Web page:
Dear Students, Faculty and Staff: I am writing today to provide our monthly update regarding the investigation of bias incidents that have occurred on our campus. First, however, I want to address recent events that are deeply troubling to me,…
SUArt Galleries Hosts Panel Discussion Featuring Five Contemporary Representational Artists March 3
The Syracuse University Art Galleries will hold a panel discussion featuring the five artists participating in the current SUArt Galleries exhibition “Poetry of Content: Five Contemporary Representational Artists.” The discussion will be presented on Thursday, March 3, at 7 p.m. in the Watson Hall Auditorium.
Organized by David Prince, associate director of the Syracuse University Art Galleries and co-curator of the exhibition, the panel is presented in conjunction with the Humanities Center in the College of Arts and Sciences, organizer of the 2015 Syracuse Symposium™ on “Networks.”
The panel includes Tim Lowly, Joel Sheesley, Robert Birmelin, Tim Murphy and Gillian Pederson-Krag. Their conversation will be moderated by exhibition co-curator Jerome Witkin, also a well-regarded artist and professor of art in the College of Visual and Performing Arts. This presentation will enable the five artists to share their thoughts on aesthetics, choosing subjects and media, and how their work relates to the contemporary art scene.
Ample time will be reserved for students and others in the audience to offer thoughts and ask questions of the participants. This event is free and open to the public. Parking for the event is available on a first come, first served basis, in the Q4 parking lot. Visit parking.syr.edu for further details. The SUArt Galleries will be open for visitors to view the related exhibition until 8 p.m. Complete information and related programming is available by visiting the website at http://suart.syr.edu/.
About the Panelists
Birmelin was born in Newark, N.J., in 1933. After finishing his studies at Cooper Union, Yale, The Slade School of Art at the University of London and the American Academy at Rome, he settled in New York in 1964. Over the years he has had 5o one-man shows, including many in New York City. His work is included in 37 public collections, including The Metropolitan Museum of Art, the Museum of Fine Art, the Brooklyn Museum, the Hirshhorn Museum and the Syracuse University Art Collection. He has received 17 scholarships and grants, including a Fulbright Scholarship in 1960 and National Endowment for the Arts grants in 1976, 1982 and 1990, and the Carnegie Prize in 1987. He has been a visiting artist at 10 universities and colleges, and since 1964 he has taught at Queens College of CUNY as a full professor since 1974.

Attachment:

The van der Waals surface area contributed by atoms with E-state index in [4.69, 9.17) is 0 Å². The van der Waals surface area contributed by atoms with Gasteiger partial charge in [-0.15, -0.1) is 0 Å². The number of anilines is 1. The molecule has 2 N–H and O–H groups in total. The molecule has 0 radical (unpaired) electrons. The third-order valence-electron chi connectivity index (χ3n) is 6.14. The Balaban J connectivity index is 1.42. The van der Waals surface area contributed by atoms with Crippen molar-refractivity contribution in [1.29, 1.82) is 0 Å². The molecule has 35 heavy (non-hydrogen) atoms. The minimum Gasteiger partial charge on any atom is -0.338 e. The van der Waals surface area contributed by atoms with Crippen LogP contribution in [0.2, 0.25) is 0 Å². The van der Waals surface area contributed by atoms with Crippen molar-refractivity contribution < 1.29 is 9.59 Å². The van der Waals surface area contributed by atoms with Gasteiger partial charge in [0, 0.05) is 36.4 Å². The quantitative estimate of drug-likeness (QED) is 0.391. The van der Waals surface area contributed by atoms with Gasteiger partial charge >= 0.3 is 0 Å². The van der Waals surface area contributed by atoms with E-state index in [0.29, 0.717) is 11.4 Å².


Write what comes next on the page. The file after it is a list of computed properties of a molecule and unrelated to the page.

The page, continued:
Chicago-based artist, curator, musician and teacher Lowly was born in Hendersonville, N.C., in 1958. As the son of medical missionaries (his father was a hospital administrator), he spent most of his youth in South Korea. He attended Calvin College and received a B.F.A. degree in 1981. In 1981, he married Sherrie Rubingh. Their daughter Temma, born in 1985, has been a central presence in much of Lowly’s work. Since 1995 Tim has been affiliated with North Park University in Chicago as gallery director, professor and artist-in-residence. He is represented by Koplin Del Rio Gallery in Los Angeles.
Murphy was born on Staten Island, N.Y., in 1952. He attended public school there, and later, Brooklyn College, the School of Visual Arts (B.F.A.), The Art Students League and Vermont College (M.F.A.).
At the School of Visual Arts he studied with, among others, Jim Kearns, Herb Katzman, Marshall Arisman, Louise Bourgoise and the illustrator Robert Weaver. Murphy’s work is included in numerous collections worldwide, including The British Museum, The Brooklyn Museum, The Library of Congress, The New York Transit Museum, Westinghouse Corp. and the Syracuse University Art Collection. He has taught at Wagner College on Staten Island since 1984.
Pederson-Krag attended Rhode Island School of Design for her undergraduate studies, and Cornell University for graduate work. Initially an abstract painter, she found her calling as a representational artist in her senior year at RISD. She then taught herself observational drawing and painting using groups of small objects arranged in still life compositions. Eventually, landscapes entered her repertoire and included scenes of the area around Ithaca and later, the beaches along the West coast near Santa Cruz.
Sheesley graduated from Syracuse University with a B.F.A. in painting and drawing in 1972. He continued his education at the University of Denver, where his graduate thesis on abstraction helped him earn an M.F.A. He continued to paint abstractly for several years, but eventually found the style unable to meet his aesthetic interests. He turned to figures and incorporated them into ambiguous suburban surroundings that were, in fact, his Wheaton, Ill., neighborhood. His style has evolved to a point where a recent series of puddle paintings blend abstraction’s interest in planar flatness with scenes of his rutted driveway after a rainstorm. An active artist and exhibitor of his work, Sheesley currently shows his work at gescheidle in Chicago. Sheesley received Wheaton’s Senior Scholar Achievement Award in 2000 and an Illinois Artist Fellowship Grant in 2002. He is currently a professor of art at Wheaton College, serving on the faculty since 1974.